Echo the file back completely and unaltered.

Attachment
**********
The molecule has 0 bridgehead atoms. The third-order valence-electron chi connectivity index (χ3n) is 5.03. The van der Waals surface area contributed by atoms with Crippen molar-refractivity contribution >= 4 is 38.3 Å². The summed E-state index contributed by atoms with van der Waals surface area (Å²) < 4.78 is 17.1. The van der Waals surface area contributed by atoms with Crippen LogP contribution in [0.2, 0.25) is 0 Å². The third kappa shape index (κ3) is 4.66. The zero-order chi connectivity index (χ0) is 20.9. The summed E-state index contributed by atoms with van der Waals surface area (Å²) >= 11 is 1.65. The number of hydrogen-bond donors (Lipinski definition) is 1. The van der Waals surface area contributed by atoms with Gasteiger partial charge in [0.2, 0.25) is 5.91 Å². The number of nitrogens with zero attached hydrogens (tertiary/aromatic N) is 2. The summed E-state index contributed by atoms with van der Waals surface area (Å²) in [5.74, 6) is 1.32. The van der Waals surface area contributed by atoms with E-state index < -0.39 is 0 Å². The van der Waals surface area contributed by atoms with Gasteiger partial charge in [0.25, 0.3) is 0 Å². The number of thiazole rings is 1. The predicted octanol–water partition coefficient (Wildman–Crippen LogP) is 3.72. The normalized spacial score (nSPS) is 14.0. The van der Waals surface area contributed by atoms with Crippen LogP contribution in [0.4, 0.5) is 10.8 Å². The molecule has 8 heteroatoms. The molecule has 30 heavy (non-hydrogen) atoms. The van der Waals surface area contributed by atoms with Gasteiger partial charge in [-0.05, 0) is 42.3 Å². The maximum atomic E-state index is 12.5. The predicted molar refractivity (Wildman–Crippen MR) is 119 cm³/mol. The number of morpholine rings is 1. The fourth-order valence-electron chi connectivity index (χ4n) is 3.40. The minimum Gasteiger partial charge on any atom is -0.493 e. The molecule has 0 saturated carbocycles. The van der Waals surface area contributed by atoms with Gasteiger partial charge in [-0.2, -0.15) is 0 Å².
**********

The molecule has 0 bridgehead atoms. The third-order valence-electron chi connectivity index (χ3n) is 5.03. The van der Waals surface area contributed by atoms with Crippen molar-refractivity contribution >= 4 is 38.3 Å². The summed E-state index contributed by atoms with van der Waals surface area (Å²) < 4.78 is 17.1. The van der Waals surface area contributed by atoms with Crippen LogP contribution in [0.2, 0.25) is 0 Å². The third kappa shape index (κ3) is 4.66. The zero-order chi connectivity index (χ0) is 20.9. The summed E-state index contributed by atoms with van der Waals surface area (Å²) >= 11 is 1.65. The number of hydrogen-bond donors (Lipinski definition) is 1. The van der Waals surface area contributed by atoms with Gasteiger partial charge in [0.2, 0.25) is 5.91 Å². The number of nitrogens with zero attached hydrogens (tertiary/aromatic N) is 2. The summed E-state index contributed by atoms with van der Waals surface area (Å²) in [5.74, 6) is 1.32. The van der Waals surface area contributed by atoms with E-state index < -0.39 is 0 Å². The van der Waals surface area contributed by atoms with Gasteiger partial charge in [0.25, 0.3) is 0 Å². The number of thiazole rings is 1. The predicted octanol–water partition coefficient (Wildman–Crippen LogP) is 3.72. The normalized spacial score (nSPS) is 14.0. The van der Waals surface area contributed by atoms with Crippen LogP contribution in [0.4, 0.5) is 10.8 Å². The molecule has 8 heteroatoms. The molecule has 30 heavy (non-hydrogen) atoms. The van der Waals surface area contributed by atoms with Gasteiger partial charge in [-0.05, 0) is 42.3 Å². The maximum atomic E-state index is 12.5. The predicted molar refractivity (Wildman–Crippen MR) is 119 cm³/mol. The number of morpholine rings is 1. The fourth-order valence-electron chi connectivity index (χ4n) is 3.40. The minimum Gasteiger partial charge on any atom is -0.493 e. The molecule has 0 saturated carbocycles. The van der Waals surface area contributed by atoms with Gasteiger partial charge in [-0.2, -0.15) is 0 Å².